usurped by an obscure centurion of disgusting aspect. "The person of
this Phocas was diminutive and deformed; the closeness of his shaggy
eyebrows, his red hair, his beardless chin, were in keeping with his
cheek, disfigured and discolored by a formidable scar. Ignorant of
letters, of laws, and even of arms, he indulged in an ample privilege of
lust and drunkenness." At first Heraclius refused tribute and obedience
to him; then, admonished by age and infirmities, he committed the
dangerous enterprise of resistance to his son of the same name. A
prosperous voyage from Carthage soon brought the younger Heraclius in
front of Constantinople. The inconstant clergy, senate, and people of
the city joined him, the usurper was seized in his palace and beheaded.

INVASION OF CHOSROES. But the revolution that had taken place in
Constantinople did not arrest the movements of the Persian king. His
Magian priests had warned him to act independently of the Greeks,
whose superstition, they declared, was devoid of all truth and justice.
Chosroes, therefore, crossed the Euphrates; his army was received with
transport by the Syrian sectaries, insurrections in his favor everywhere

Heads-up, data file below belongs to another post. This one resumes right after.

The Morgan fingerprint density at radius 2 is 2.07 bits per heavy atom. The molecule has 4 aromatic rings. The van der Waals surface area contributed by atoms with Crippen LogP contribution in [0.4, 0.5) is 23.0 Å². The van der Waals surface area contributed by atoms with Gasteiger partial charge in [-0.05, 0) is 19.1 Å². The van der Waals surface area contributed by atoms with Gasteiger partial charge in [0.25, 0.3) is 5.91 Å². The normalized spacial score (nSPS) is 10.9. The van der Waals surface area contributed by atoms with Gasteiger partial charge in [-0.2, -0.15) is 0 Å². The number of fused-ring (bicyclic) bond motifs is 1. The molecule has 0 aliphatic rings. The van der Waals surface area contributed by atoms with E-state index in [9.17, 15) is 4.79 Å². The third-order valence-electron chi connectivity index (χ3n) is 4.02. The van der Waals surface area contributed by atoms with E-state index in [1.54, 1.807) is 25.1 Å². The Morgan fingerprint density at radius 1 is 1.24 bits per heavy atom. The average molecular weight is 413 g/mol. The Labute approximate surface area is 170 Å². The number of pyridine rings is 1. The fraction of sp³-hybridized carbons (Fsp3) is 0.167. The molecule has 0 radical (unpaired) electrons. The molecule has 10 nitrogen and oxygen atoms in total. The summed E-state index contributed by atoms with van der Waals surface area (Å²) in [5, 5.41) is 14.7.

breaking out. In succession, Antioch, Caesarea, Damascus fell; Jerusalem
itself was taken by storm; the sepulchre of Christ, the churches of
Constantine and of Helena were given to the flames; the Savior's cross
was sent as a trophy to Persia; the churches were rifled of their
riches; the sacred relics, collected by superstition, were dispersed.
Egypt was invaded, conquered, and annexed to the Persian Empire; the
Patriarch of Alexandria escaped by flight to Cyprus; the African coast
to Tripoli was seized. On the north, Asia Minor was subdued, and for
ten years the Persian forces encamped on the shores of the Bosporus, in
front of Constantinople.

In his extremity Heraclius begged for peace. "I will never give peace
to the Emperor of Rome," replied the proud Persian, "till he has abjured